Tuesday, September 29, 2009
The Tax Court yesterday held that a Google search did not constitute reasonable cause to excuse a Harvard MBA/ CPA's failure to properly rollover a $150,000 IRA distribution. Woodard v. Commissioner, T.C. Summ. Op. 2009-150 (Sept. 28, 2009):
Mr. Woodard asks the Court to accept that his research on the Internet using the Google search engine provided him with reasonable cause for the position he took when filing his 2004 Federal income tax return; to wit, not reporting IRA distributions he commingled with other funds by depositing the distributions into his checking account because he later invested those funds in private mortgages. Mr. Woodard has not provided the Court with any information about the sources of the information he found on the Internet.
Good-faith reliance on advice from an independent, competent professional as to the tax treatment of an item may meet the reasonable cause requirement. ... Mr. Woodard claims that he relied on information found on unspecified Web sites written by unidentified individuals or organizations. From the record, it is not clear that he questioned the provenance or accuracy of the information he found through the Google search engine.FN.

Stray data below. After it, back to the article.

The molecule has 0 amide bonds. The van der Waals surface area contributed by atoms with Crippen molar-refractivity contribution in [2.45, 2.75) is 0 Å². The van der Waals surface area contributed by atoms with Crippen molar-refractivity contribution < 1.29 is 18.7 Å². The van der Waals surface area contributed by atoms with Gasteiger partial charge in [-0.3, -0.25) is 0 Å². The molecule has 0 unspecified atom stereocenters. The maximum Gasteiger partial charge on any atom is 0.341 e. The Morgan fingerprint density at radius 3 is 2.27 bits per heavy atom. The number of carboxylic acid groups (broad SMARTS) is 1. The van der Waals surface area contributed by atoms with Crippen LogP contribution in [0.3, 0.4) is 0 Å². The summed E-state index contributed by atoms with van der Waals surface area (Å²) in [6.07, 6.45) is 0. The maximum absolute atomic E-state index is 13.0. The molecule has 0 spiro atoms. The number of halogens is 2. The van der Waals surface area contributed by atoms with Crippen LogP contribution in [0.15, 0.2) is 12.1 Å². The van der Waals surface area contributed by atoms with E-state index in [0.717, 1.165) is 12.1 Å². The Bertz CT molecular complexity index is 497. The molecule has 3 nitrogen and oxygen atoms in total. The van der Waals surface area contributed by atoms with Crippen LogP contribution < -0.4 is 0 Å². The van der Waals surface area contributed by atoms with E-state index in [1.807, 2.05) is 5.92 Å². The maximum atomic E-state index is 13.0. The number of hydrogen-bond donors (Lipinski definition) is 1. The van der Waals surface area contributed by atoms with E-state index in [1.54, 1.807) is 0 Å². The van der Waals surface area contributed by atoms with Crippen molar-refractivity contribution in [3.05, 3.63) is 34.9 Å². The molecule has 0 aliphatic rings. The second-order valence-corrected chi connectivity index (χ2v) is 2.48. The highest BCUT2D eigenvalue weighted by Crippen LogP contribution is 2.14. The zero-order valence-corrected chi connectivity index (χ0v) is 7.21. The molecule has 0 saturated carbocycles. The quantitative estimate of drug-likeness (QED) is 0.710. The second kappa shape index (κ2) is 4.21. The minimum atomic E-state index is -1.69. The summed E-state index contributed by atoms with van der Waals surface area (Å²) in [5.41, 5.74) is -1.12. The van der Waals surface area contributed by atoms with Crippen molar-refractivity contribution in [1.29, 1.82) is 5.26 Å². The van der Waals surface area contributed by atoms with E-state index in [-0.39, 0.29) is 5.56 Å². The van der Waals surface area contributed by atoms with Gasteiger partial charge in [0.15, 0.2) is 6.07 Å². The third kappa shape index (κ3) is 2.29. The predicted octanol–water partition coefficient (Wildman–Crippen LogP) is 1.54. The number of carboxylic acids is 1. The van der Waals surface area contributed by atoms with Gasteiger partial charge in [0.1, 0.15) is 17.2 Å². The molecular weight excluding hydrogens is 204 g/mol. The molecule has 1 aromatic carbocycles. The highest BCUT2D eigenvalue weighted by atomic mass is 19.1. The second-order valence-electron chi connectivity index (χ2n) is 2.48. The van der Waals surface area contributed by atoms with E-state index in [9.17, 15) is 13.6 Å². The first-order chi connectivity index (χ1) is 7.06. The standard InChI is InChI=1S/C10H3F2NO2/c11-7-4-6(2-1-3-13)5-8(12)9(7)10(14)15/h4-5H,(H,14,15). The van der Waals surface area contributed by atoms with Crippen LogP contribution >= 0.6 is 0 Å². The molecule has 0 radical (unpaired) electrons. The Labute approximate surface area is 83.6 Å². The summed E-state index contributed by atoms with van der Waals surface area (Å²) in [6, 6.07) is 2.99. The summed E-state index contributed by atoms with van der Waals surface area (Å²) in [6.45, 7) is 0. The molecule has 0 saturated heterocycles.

FN: We recognize that petitioner had not worked as an accountant for years before filing the 2004 return, but his accounting degree, M.B.A., and C.P.A. training, no matter how stale, undoubtedly taught him what sources could be relied upon as definitive; such as, for example, the Internal Revenue Code and the income tax regulations, both of which are readily available on the Internet.
Without knowing the sources of the information, it is impossible for the Court to determine that those sources were competent to provide tax advice. Accordingly, we cannot conclude that Mr. Woodard exercised ordinary business care and prudence in selecting and relying upon the information he found on line. As a result, we find that he has not shown reasonable cause for failing to report the distributions from his IRA on the 2004 Federal income tax return.
For more, see Joe Kristan.